About El Salvador
Discover this country's culture, history, and more

Communities in this country:

El Salvador

Located on the Pacific Coast of Central America between Guatemala and Honduras, El Salvador is the smallest and most densely populated country in Central America. El Salvador experiences frequent earthquakes and volcanic activity, making it known as the “land of volcanoes.”

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  • Population
  • Land mass
    8,123 sq. mi.
  • Life Expectancy
    72 years
  • Under Age 5 Mortality Rate
  • Literacy Rate
  • School Enrollment
  • Access to Safe Water
  • Average Annual Income (GNI)

US Comparison to El Salvador

El Salvador United States
Land Mass
3,794,083 sq miles
Life Expectancy
72 years
78 years
Infant Mortality
Literacy Rate
School Enrollment
Access to Safe Water
Average Annual Income
Statistics from UNICEF & World Factbook

  • Forty percent of the population in El Salvador is made up of children, and 50 percent of them live in extreme poverty.
  • El Salvador has the second-highest number of homicides in the world, registering 69.2 violent deaths per 100,000 inhabitants.
  • More than 25 percent of children under 5 in El Salvador suffer from chronic malnutrition.

Child Sponsorship

Through sponsorship, World Vision is partnering with families and communities to help meet immediate needs and promote lasting changes that will strengthen communities and move families toward self-reliance.

Each year sponsors receive updates about their sponsored child and their community. Sponsors also learn about the child's continuing activities and new accomplishments so when they correspond with their child, they can encourage them in their education, hobbies and endeavors.

The commitment of World Vision sponsors helps provide children with love, hope, and opportunities for a healthy, productive future. May God bless sponsors as they make a lasting difference in the life of a special child.

World Vision in El Salvador Today

World Vision is committed to partnering with the people of El Salvador to improve their lives today and to help enact sustainable solutions for the future of their children, families, and communities. World Vision’s child sponsorship program plays a vital role in this partnership, with donors from the United States sponsoring more than 30,600 girls and boys. In addition to sponsorship, World Vision operates other programs that benefit communities in El Salvador. Highlights include:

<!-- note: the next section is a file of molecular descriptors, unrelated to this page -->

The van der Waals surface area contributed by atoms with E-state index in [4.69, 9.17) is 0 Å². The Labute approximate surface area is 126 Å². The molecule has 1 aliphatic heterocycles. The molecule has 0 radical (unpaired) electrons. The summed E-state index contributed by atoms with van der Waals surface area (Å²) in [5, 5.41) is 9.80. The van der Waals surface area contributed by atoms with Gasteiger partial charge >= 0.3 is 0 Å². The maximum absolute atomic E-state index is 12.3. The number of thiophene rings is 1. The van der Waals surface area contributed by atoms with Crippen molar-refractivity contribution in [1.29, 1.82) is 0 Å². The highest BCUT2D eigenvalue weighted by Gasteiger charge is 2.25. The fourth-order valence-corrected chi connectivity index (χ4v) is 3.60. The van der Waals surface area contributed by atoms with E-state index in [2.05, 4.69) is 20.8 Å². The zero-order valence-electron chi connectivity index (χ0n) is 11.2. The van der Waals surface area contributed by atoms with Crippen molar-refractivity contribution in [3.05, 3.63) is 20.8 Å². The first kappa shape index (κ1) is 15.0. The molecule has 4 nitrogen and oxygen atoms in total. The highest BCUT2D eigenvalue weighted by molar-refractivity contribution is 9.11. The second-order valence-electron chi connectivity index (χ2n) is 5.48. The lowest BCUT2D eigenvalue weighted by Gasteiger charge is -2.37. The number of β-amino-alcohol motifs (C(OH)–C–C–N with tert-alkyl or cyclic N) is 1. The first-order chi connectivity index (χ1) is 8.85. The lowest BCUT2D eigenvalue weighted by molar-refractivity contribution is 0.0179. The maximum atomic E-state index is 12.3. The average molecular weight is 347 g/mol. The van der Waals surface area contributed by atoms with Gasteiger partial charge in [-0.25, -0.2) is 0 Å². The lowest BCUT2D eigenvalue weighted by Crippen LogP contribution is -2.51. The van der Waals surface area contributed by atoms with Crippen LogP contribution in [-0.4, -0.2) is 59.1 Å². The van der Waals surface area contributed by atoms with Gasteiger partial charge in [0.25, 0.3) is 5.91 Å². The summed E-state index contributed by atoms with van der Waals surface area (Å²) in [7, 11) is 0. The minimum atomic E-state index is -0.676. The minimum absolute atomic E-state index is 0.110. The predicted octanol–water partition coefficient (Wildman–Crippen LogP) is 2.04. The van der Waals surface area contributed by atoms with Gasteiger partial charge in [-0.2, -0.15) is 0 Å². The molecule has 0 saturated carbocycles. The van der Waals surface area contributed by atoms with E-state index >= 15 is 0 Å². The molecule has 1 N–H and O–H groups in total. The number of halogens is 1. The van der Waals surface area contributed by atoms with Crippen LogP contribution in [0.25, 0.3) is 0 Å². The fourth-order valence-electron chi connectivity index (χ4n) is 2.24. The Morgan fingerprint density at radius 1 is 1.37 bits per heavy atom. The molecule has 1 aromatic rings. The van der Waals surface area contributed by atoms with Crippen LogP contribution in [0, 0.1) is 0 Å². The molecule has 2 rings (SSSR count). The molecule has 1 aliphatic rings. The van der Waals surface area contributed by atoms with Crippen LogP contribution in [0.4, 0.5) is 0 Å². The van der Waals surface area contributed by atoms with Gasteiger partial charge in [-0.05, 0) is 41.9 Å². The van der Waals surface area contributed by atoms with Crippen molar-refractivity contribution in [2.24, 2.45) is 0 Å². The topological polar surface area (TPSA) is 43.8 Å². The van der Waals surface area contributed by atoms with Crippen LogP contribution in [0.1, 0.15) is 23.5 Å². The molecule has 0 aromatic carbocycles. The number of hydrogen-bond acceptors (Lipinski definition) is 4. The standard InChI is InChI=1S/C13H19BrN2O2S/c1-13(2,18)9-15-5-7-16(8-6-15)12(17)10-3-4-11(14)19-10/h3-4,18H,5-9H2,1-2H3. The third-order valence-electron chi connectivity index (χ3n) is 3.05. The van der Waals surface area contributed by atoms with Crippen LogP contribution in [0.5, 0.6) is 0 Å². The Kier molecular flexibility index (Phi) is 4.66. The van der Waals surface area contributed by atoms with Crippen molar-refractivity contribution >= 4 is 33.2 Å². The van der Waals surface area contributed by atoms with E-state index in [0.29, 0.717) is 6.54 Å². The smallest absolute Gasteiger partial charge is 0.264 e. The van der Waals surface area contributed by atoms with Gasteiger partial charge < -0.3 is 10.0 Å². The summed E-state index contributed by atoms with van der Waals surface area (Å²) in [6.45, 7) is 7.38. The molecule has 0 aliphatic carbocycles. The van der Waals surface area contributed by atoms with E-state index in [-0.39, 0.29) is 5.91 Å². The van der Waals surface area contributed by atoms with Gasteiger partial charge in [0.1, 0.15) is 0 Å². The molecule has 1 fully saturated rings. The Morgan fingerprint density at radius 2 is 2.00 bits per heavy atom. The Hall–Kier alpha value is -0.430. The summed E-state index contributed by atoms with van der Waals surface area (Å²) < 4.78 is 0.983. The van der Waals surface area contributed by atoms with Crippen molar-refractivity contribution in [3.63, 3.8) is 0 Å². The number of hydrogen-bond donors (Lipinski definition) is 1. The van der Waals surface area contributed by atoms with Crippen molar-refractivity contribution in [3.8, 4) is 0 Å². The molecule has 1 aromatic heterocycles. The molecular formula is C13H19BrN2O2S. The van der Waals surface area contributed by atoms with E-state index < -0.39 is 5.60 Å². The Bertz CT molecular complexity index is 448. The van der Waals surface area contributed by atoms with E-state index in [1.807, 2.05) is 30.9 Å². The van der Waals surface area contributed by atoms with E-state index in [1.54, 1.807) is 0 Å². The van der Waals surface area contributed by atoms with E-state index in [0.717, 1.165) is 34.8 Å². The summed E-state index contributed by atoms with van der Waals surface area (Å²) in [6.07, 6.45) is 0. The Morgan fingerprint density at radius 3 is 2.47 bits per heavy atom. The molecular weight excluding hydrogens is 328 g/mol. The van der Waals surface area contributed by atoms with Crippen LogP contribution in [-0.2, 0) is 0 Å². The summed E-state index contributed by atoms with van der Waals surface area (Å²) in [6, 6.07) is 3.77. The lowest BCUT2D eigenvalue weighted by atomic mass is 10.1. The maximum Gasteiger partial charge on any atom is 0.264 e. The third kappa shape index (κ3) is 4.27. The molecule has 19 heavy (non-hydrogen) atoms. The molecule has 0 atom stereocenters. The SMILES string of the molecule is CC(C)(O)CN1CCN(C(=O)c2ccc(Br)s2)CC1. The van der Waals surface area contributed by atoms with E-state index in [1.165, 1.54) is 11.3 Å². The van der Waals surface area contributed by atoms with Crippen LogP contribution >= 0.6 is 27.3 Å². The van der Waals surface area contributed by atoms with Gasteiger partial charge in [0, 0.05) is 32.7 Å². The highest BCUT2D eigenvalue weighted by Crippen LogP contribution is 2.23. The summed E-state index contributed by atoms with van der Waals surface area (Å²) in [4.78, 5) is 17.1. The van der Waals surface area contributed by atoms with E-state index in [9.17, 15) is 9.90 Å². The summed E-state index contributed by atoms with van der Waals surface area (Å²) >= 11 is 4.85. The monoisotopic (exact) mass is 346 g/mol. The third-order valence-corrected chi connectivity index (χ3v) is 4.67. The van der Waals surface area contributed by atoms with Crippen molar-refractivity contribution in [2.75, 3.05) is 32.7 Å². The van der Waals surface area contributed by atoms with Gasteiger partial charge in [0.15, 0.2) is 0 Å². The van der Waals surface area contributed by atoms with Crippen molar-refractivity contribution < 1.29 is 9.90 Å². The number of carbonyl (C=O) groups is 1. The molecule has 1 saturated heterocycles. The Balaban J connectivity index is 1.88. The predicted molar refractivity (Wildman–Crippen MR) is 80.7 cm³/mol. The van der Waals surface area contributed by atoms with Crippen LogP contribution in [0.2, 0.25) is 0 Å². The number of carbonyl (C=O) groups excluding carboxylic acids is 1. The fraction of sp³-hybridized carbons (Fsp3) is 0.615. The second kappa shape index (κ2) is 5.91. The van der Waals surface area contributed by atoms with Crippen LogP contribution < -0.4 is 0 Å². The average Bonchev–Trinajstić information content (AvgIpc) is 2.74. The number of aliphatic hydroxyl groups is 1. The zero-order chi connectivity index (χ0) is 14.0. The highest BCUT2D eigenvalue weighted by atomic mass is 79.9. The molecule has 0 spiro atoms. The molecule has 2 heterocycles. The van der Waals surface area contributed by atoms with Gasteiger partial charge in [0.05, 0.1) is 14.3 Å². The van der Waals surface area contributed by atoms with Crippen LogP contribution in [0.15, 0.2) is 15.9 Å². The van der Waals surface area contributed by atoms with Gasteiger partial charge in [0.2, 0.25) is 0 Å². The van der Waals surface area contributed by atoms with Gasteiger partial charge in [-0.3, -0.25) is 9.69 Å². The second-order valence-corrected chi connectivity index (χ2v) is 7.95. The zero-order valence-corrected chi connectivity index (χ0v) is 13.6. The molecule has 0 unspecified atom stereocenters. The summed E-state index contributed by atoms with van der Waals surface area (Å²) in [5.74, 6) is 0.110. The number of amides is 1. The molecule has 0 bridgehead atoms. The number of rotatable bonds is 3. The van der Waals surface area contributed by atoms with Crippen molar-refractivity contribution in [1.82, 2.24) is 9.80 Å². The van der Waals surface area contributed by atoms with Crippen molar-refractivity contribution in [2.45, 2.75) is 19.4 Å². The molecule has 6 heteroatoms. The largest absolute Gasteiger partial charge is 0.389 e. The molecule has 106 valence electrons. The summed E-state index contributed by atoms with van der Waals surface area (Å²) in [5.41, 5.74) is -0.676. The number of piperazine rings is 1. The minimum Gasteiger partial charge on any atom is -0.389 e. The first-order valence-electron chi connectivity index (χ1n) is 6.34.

• Providing after-school programs where children strengthen their reading comprehension, as well as their math and life skills, and are encouraged to stay in school and finish their primary education.
  • Educating teens through youth clubs that teach them to take care of themselves, as well as how to prevent HIV and increase their potential as individuals within their community.
  • Coordinating with public, private, and non-profit partners to address poverty, social injustice, violence, gender inequity, and children's rights.

World Vision History in El Salvador

World Vision began its work in El Salvador in 1975, initiating a child sponsorship program through five school projects. Since then, some of World Vision’s major accomplishments have included:

  • Offering communities education, nutrition, healthcare, literacy, and job resources during the 1980s.
  • Providing relief supplies and aid to thousands of people affected by two major earthquakes in 1986.
  • Helping communities recover and rebuild after the end of the civil war since 1992.
  • Encouraging economic development by providing credit to families in the 1990s.
  • Assisting thousands of people with food, water, medicine, and other relief supplies after natural disasters since the beginning of the 21st century.

Geography & People

Geography and people